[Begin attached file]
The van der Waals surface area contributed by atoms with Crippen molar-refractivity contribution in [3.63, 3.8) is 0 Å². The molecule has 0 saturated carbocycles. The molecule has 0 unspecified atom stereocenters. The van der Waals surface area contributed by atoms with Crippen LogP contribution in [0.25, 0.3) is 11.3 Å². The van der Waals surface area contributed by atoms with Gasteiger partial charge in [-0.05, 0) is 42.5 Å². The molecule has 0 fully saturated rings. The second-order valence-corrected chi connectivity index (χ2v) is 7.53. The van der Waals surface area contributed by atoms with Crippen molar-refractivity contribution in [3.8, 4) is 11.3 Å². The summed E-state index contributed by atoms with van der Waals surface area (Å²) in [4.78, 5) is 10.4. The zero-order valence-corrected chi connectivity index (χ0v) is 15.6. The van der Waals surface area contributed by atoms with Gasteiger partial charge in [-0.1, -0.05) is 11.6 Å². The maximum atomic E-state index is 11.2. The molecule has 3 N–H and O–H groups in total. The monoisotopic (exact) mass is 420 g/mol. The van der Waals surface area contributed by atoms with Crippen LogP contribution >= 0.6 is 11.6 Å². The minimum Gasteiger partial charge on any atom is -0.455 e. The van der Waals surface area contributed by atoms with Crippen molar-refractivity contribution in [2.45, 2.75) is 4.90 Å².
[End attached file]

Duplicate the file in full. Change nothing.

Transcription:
The van der Waals surface area contributed by atoms with Crippen molar-refractivity contribution in [3.63, 3.8) is 0 Å². The molecule has 0 saturated carbocycles. The molecule has 0 unspecified atom stereocenters. The van der Waals surface area contributed by atoms with Crippen LogP contribution in [0.25, 0.3) is 11.3 Å². The van der Waals surface area contributed by atoms with Gasteiger partial charge in [-0.05, 0) is 42.5 Å². The molecule has 0 fully saturated rings. The second-order valence-corrected chi connectivity index (χ2v) is 7.53. The van der Waals surface area contributed by atoms with Crippen molar-refractivity contribution in [3.8, 4) is 11.3 Å². The summed E-state index contributed by atoms with van der Waals surface area (Å²) in [4.78, 5) is 10.4. The zero-order valence-corrected chi connectivity index (χ0v) is 15.6. The van der Waals surface area contributed by atoms with Gasteiger partial charge in [-0.1, -0.05) is 11.6 Å². The maximum atomic E-state index is 11.2. The molecule has 3 N–H and O–H groups in total. The monoisotopic (exact) mass is 420 g/mol. The van der Waals surface area contributed by atoms with Crippen LogP contribution >= 0.6 is 11.6 Å². The minimum Gasteiger partial charge on any atom is -0.455 e. The van der Waals surface area contributed by atoms with Crippen molar-refractivity contribution in [2.45, 2.75) is 4.90 Å².